Members of the Senate Commerce Committee this week approved a bill designed to make E911 obligations for voice-over-IP (VoIP) providers comparable to those of traditional mobile wireless carriers.

The subject of a committee hearing earlier this month, the bill would accomplish the following: codify the FCC’s order requiring VoIP providers to include E911 service with their offerings at a level similar to commercial wireless carriers; provide VoIP providers and public-safety answering points (PSAP) with the same liability protection afforded to telephony carriers; ensure that VoIP providers have access to the 911 network; and clarify that state and local governments collect 911 fees from VoIP providers.

“When it comes to public safety and services like E911, we must always strive to do better,” Senate Commerce Chairman Daniel Inouye (D-Hawaii) said in a statement.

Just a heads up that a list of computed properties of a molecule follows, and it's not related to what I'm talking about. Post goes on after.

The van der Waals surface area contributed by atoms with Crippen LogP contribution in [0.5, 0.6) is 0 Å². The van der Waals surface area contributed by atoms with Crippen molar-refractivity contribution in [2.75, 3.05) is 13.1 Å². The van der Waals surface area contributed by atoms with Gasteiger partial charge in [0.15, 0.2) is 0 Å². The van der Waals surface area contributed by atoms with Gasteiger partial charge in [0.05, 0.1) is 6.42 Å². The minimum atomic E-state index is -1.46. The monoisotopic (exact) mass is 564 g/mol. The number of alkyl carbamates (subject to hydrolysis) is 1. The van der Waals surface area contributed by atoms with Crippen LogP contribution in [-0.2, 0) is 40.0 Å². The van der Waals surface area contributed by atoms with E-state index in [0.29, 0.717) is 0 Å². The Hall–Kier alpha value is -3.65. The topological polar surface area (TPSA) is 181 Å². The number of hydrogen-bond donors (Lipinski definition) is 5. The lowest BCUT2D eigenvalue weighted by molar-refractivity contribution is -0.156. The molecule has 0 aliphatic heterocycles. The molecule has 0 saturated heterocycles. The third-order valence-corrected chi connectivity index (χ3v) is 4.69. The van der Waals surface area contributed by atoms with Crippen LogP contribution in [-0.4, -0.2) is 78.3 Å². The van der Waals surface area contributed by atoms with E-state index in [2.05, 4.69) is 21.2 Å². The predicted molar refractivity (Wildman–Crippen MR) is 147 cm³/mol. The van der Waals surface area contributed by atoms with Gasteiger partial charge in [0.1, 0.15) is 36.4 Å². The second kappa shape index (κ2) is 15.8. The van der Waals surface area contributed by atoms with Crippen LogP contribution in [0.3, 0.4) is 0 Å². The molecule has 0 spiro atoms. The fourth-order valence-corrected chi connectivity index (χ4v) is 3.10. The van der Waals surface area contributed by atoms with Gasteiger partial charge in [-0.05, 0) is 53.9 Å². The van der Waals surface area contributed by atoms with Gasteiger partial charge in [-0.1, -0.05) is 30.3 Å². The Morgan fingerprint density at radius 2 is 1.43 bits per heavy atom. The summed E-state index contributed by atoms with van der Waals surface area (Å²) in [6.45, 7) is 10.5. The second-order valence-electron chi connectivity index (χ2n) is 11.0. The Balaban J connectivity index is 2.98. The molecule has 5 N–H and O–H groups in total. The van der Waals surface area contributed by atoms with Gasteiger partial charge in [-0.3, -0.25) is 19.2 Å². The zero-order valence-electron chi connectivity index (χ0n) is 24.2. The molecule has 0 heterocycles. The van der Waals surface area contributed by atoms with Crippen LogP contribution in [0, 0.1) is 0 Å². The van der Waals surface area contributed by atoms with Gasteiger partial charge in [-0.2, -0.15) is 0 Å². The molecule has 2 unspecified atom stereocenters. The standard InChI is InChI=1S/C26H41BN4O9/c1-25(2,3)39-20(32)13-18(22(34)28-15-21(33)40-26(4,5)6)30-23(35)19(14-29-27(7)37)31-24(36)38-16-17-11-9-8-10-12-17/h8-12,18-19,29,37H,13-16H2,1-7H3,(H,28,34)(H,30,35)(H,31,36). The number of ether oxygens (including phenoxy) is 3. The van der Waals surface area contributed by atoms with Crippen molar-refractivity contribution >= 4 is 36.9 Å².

“When lives are on the line, first responders need location information that is as accurate as possible. The IP-Enabled Voice Communications and Public Safety Act would ensure that first responders receive accurate information, which would, without a doubt, save lives.”

With the committee passage, the legislation will move to the Senate floor, where it is expected to pass easily, said Yucel Ors, legislative affairs director for the Association of Public-Safety Communications Officials (APCO).

“It’s probably going to [be approved] under unanimous consent,” Ors said. “We don’t see anybody trying to block it now, so hopefully it will go pretty fast.”